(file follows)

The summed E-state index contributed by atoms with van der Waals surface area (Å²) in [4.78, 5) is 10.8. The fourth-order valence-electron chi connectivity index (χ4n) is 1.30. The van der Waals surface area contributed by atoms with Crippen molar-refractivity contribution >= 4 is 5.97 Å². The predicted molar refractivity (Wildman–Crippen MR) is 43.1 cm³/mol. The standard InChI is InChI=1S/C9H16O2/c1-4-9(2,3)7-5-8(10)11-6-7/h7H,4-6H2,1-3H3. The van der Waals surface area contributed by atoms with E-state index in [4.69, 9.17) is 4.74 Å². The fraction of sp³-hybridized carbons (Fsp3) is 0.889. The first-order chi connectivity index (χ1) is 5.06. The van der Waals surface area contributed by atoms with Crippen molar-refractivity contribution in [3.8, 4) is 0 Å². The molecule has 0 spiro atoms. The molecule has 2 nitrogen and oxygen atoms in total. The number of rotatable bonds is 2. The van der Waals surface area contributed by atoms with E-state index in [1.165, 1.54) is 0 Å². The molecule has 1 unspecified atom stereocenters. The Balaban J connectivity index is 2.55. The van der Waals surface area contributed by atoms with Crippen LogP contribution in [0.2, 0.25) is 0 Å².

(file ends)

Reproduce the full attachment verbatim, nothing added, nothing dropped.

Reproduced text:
The summed E-state index contributed by atoms with van der Waals surface area (Å²) in [4.78, 5) is 10.8. The fourth-order valence-electron chi connectivity index (χ4n) is 1.30. The van der Waals surface area contributed by atoms with Crippen molar-refractivity contribution >= 4 is 5.97 Å². The predicted molar refractivity (Wildman–Crippen MR) is 43.1 cm³/mol. The standard InChI is InChI=1S/C9H16O2/c1-4-9(2,3)7-5-8(10)11-6-7/h7H,4-6H2,1-3H3. The van der Waals surface area contributed by atoms with E-state index in [4.69, 9.17) is 4.74 Å². The fraction of sp³-hybridized carbons (Fsp3) is 0.889. The first-order chi connectivity index (χ1) is 5.06. The van der Waals surface area contributed by atoms with Crippen molar-refractivity contribution in [3.8, 4) is 0 Å². The molecule has 0 spiro atoms. The molecule has 2 nitrogen and oxygen atoms in total. The number of rotatable bonds is 2. The van der Waals surface area contributed by atoms with E-state index in [1.165, 1.54) is 0 Å². The molecule has 1 unspecified atom stereocenters. The Balaban J connectivity index is 2.55. The van der Waals surface area contributed by atoms with Crippen LogP contribution in [0.2, 0.25) is 0 Å².